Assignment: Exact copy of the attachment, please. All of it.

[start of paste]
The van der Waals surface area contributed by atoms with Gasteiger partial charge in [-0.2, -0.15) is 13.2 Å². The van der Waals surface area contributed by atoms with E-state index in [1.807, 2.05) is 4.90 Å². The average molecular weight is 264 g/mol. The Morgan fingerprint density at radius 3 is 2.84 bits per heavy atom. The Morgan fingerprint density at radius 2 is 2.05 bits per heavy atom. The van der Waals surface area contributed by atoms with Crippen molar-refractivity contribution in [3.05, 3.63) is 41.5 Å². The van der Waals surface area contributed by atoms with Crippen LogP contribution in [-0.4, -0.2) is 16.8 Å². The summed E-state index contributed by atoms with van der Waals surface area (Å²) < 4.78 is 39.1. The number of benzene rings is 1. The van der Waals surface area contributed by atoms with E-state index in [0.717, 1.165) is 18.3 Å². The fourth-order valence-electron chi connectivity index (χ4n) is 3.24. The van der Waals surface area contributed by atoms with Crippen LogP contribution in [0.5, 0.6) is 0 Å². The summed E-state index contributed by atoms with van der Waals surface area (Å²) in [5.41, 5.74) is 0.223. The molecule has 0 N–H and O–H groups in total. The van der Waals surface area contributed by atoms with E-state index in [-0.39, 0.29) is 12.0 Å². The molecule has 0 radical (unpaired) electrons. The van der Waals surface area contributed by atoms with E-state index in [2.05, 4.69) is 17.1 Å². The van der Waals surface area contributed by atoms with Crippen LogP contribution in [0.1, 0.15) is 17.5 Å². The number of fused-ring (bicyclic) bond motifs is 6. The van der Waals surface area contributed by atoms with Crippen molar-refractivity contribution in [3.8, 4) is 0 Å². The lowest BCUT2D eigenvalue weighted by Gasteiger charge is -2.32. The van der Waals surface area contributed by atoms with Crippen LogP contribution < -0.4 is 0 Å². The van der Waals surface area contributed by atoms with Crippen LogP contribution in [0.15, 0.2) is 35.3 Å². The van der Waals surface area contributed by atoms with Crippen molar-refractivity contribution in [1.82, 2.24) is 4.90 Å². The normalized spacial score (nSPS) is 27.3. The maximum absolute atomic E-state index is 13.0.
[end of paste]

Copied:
The van der Waals surface area contributed by atoms with Gasteiger partial charge in [-0.2, -0.15) is 13.2 Å². The van der Waals surface area contributed by atoms with E-state index in [1.807, 2.05) is 4.90 Å². The average molecular weight is 264 g/mol. The Morgan fingerprint density at radius 3 is 2.84 bits per heavy atom. The Morgan fingerprint density at radius 2 is 2.05 bits per heavy atom. The van der Waals surface area contributed by atoms with Crippen molar-refractivity contribution in [3.05, 3.63) is 41.5 Å². The van der Waals surface area contributed by atoms with Crippen LogP contribution in [-0.4, -0.2) is 16.8 Å². The summed E-state index contributed by atoms with van der Waals surface area (Å²) < 4.78 is 39.1. The number of benzene rings is 1. The van der Waals surface area contributed by atoms with E-state index in [0.717, 1.165) is 18.3 Å². The fourth-order valence-electron chi connectivity index (χ4n) is 3.24. The van der Waals surface area contributed by atoms with Crippen LogP contribution in [0.5, 0.6) is 0 Å². The summed E-state index contributed by atoms with van der Waals surface area (Å²) in [5.41, 5.74) is 0.223. The molecule has 0 N–H and O–H groups in total. The van der Waals surface area contributed by atoms with E-state index in [-0.39, 0.29) is 12.0 Å². The molecule has 0 radical (unpaired) electrons. The van der Waals surface area contributed by atoms with E-state index in [2.05, 4.69) is 17.1 Å². The van der Waals surface area contributed by atoms with Crippen LogP contribution in [0.1, 0.15) is 17.5 Å². The number of fused-ring (bicyclic) bond motifs is 6. The van der Waals surface area contributed by atoms with Crippen molar-refractivity contribution in [3.8, 4) is 0 Å². The lowest BCUT2D eigenvalue weighted by Gasteiger charge is -2.32. The van der Waals surface area contributed by atoms with Crippen LogP contribution < -0.4 is 0 Å². The van der Waals surface area contributed by atoms with Crippen LogP contribution in [0.15, 0.2) is 35.3 Å². The van der Waals surface area contributed by atoms with Crippen molar-refractivity contribution in [1.82, 2.24) is 4.90 Å². The normalized spacial score (nSPS) is 27.3. The maximum absolute atomic E-state index is 13.0.